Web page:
How to Setup a Password Manager – Checklist

Quick Look

  • This task includes the following subtasks for getting set up and fully utilizing a password manager:
    1. Choose a password manager and then follow the prompts on that password manager’s site to get it set up. 
    2. Install a browser extension and/or a desktop or mobile app to make it easy to access all the unique site passwords you generate. 
    3. Update your passwords over time by following your browser extension’s prompts each time you login to a site it hasn’t seen before, or you can typically set up a CSV file (e.g. via Excel, Google Docs, Numbers) and do a bulk upload all at once.
  • Read below to understand the different features of different password managers.
  • We don’t recommend using the built-in browser password manager because it’s likely less secure and has fewer features compared to a standalone version. 


As we stated in an earlier task, a password manager is a tool that manages all your usernames and passwords for other sites. 

How Password Managers Work

A Vault: Think of your password manager as a vault. And inside that vault are a bunch of pieces of paper with the usernames and passwords to all your online accounts. Additionally, all the passwords for these accounts are strong and unique. This means that when there’s a data breach with your Home Depot account (for example), your Gmail password hasn’t also been inadvertently exposed too. 

A Browser Extension: Password managers typically have extensions for your web browser. When you go to a site, you can click this browser extension button and automatically fill in your password. You now no longer have to remember your login details to various sites. A huge convenience!

Additionally, preferences can be set on a per-site basis. For example, for a sensitive site like a bank, you can always require a master password. For less sensitive sites (maybe a news site), you can set a preference to automatically log you in without ever having to enter your details at all.

Common Concerns with Password Managers

Despite simplifying the login process and making accounts more secure, it’s been estimated only 10% of people use a password manager. For some, they may not know about password managers. But for others, they may have specific concerns. Let’s address some of those now.

Concern: Isn’t it unsafe to have all my sensitive information in one place?  

While it may feel odd to have all your usernames and passwords in one place, password managers:

  • Require a super strong master password (“monkey123” won’t cut it)
  • Use the latest and highest standards in encryption, (e.g. AES-256 bit encryption with PBKDF2 SHA-256 and salted hashes…think “military grade” security)
  • All offer (or require) multifactor authentication meaning you can’t login to your vault without a secondary authentication method (e.g. fingerprint, facial recognition, authentication app etc.)
  • May require a third authentication step of verifying via email if your master password is used on an unrecognized device 
  • Are in the business of protecting data and a single breach could doom them. So they do everything they can to protect it.

Simply put, no form of online security is truly 100% fail proof. But your job is to limit risk. And security experts around the world agree that password managers are one of the best ways to do just that.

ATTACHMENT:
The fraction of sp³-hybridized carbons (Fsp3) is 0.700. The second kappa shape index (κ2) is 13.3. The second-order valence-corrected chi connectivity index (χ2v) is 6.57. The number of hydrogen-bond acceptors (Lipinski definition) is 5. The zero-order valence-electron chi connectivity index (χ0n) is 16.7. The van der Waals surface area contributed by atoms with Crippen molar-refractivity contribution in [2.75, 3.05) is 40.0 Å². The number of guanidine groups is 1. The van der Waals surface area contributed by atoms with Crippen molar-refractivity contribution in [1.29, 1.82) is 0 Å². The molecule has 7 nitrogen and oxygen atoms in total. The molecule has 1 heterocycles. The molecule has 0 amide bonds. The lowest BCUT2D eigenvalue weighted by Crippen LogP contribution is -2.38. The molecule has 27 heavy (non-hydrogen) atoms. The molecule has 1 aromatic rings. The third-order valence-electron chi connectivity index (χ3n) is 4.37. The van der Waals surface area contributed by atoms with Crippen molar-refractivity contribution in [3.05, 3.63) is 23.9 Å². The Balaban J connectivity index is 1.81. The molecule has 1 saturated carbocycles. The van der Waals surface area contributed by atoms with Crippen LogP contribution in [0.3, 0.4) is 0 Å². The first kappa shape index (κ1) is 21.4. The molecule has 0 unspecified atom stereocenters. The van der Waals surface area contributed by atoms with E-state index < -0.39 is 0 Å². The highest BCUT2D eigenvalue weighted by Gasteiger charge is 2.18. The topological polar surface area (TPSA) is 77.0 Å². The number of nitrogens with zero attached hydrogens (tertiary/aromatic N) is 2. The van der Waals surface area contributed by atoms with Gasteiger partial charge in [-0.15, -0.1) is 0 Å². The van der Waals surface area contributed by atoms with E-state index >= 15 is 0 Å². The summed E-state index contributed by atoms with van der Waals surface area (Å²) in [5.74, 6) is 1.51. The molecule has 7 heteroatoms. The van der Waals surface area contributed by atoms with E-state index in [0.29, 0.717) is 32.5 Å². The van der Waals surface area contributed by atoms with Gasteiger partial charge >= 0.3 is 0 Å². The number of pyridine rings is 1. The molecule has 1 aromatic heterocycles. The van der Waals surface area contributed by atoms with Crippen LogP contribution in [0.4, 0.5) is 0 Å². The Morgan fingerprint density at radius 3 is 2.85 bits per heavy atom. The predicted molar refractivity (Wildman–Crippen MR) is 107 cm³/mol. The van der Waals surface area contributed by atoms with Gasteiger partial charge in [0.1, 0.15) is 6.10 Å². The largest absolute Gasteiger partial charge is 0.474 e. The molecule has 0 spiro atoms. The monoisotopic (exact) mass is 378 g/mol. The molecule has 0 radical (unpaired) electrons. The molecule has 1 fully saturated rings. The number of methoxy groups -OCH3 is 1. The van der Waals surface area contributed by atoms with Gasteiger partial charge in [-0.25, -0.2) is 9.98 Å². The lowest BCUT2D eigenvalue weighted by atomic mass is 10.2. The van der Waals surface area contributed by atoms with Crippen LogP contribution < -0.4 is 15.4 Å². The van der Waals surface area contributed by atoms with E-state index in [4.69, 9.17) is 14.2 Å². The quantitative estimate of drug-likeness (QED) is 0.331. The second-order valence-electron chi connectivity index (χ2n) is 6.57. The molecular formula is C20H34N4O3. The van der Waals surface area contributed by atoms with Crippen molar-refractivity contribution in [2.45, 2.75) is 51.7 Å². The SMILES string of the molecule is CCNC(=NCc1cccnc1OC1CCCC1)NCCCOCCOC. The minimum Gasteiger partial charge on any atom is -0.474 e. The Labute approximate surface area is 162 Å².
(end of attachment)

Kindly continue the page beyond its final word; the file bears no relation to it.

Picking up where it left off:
Concern: Changing all my passwords sounds like a huge pain in the a$$.

In less time that it takes to finish this cup of coffee and these macarons you can have your most important accounts protected with a new, unique, and secure password.

With browser extensions you can add sites to your password manager with the click of a button. That won’t change your password on its own. But as soon as you change it on the site, your password manager will automatically update it on their side with one click. Additionally, many password managers have tools to help you update passwords automatically for the most common sites on the web. Password managers can also run a quick scan to show you your duplicated, weak, or old passwords. Finally, if you prefer, you can create a single CSV file (e.g. Excel, Google Sheets, Numbers) with all your usernames and passwords for a one time upload (and make sure to delete this file when you’re done!).

Whatever you choose to do, we’re confident that in 30 minutes you can have the majority of your most important accounts protected with a new, unique, and strong password.

Concern: Do I really want to give all my passwords to a password company? 

Password managers don’t actually store or know your master password and without that, nobody, not even people working at the password management company can access your passwords. 

Concern: What if I forget my password to the password manager?

Password managers have an account recovery process – usually starting with a password hint you create for yourself – and some will allow you to authenticate with a biometric ID like facial recognition or a fingerprint. That said, it’s always a best practice to write your master password down and secure it in a safe spot. Alternatively, you can make your master password a long passphrase (e.g. “myhighschoolmascotwasatiger”) that you’re unlikely to forget.


Hopefully you’re convinced by now and ready to choose your password manager. For logged in MoneySwell users, you can continue to your next task!

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